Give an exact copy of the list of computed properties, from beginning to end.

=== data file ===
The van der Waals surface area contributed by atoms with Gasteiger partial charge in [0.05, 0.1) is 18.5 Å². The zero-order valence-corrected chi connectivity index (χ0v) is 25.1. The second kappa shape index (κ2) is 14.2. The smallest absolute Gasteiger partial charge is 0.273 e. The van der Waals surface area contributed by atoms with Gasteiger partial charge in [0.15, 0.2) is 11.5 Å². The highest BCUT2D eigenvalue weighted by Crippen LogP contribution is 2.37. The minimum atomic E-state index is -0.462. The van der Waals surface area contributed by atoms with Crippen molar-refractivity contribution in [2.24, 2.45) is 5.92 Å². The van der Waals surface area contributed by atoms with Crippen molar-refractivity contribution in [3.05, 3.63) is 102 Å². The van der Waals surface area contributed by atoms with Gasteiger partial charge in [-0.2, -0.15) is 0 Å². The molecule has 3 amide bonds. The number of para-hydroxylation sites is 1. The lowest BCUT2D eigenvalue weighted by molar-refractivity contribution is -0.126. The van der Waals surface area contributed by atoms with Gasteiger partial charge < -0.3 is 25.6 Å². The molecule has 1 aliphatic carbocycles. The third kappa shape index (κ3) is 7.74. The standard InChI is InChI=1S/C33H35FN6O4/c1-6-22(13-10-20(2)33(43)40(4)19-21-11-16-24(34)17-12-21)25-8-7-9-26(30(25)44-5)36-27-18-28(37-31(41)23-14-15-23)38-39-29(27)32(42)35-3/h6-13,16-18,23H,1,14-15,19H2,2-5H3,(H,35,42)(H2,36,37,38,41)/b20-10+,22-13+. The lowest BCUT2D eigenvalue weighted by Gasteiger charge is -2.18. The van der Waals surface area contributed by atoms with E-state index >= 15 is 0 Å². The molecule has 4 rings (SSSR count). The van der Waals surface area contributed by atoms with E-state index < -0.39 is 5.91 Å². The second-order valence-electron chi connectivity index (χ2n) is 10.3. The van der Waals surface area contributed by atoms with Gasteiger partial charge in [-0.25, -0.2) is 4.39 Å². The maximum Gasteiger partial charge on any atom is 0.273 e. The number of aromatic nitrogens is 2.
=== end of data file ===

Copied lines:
The van der Waals surface area contributed by atoms with Gasteiger partial charge in [0.05, 0.1) is 18.5 Å². The zero-order valence-corrected chi connectivity index (χ0v) is 25.1. The second kappa shape index (κ2) is 14.2. The smallest absolute Gasteiger partial charge is 0.273 e. The van der Waals surface area contributed by atoms with Gasteiger partial charge in [0.15, 0.2) is 11.5 Å². The highest BCUT2D eigenvalue weighted by Crippen LogP contribution is 2.37. The minimum atomic E-state index is -0.462. The van der Waals surface area contributed by atoms with Crippen molar-refractivity contribution in [2.24, 2.45) is 5.92 Å². The van der Waals surface area contributed by atoms with Crippen molar-refractivity contribution in [3.05, 3.63) is 102 Å². The van der Waals surface area contributed by atoms with Gasteiger partial charge in [-0.2, -0.15) is 0 Å². The molecule has 3 amide bonds. The number of para-hydroxylation sites is 1. The lowest BCUT2D eigenvalue weighted by molar-refractivity contribution is -0.126. The van der Waals surface area contributed by atoms with Gasteiger partial charge < -0.3 is 25.6 Å². The molecule has 1 aliphatic carbocycles. The third kappa shape index (κ3) is 7.74. The standard InChI is InChI=1S/C33H35FN6O4/c1-6-22(13-10-20(2)33(43)40(4)19-21-11-16-24(34)17-12-21)25-8-7-9-26(30(25)44-5)36-27-18-28(37-31(41)23-14-15-23)38-39-29(27)32(42)35-3/h6-13,16-18,23H,1,14-15,19H2,2-5H3,(H,35,42)(H2,36,37,38,41)/b20-10+,22-13+. The lowest BCUT2D eigenvalue weighted by Gasteiger charge is -2.18. The van der Waals surface area contributed by atoms with E-state index >= 15 is 0 Å². The molecule has 4 rings (SSSR count). The van der Waals surface area contributed by atoms with E-state index < -0.39 is 5.91 Å². The second-order valence-electron chi connectivity index (χ2n) is 10.3. The van der Waals surface area contributed by atoms with Gasteiger partial charge in [-0.25, -0.2) is 4.39 Å². The maximum Gasteiger partial charge on any atom is 0.273 e. The number of aromatic nitrogens is 2.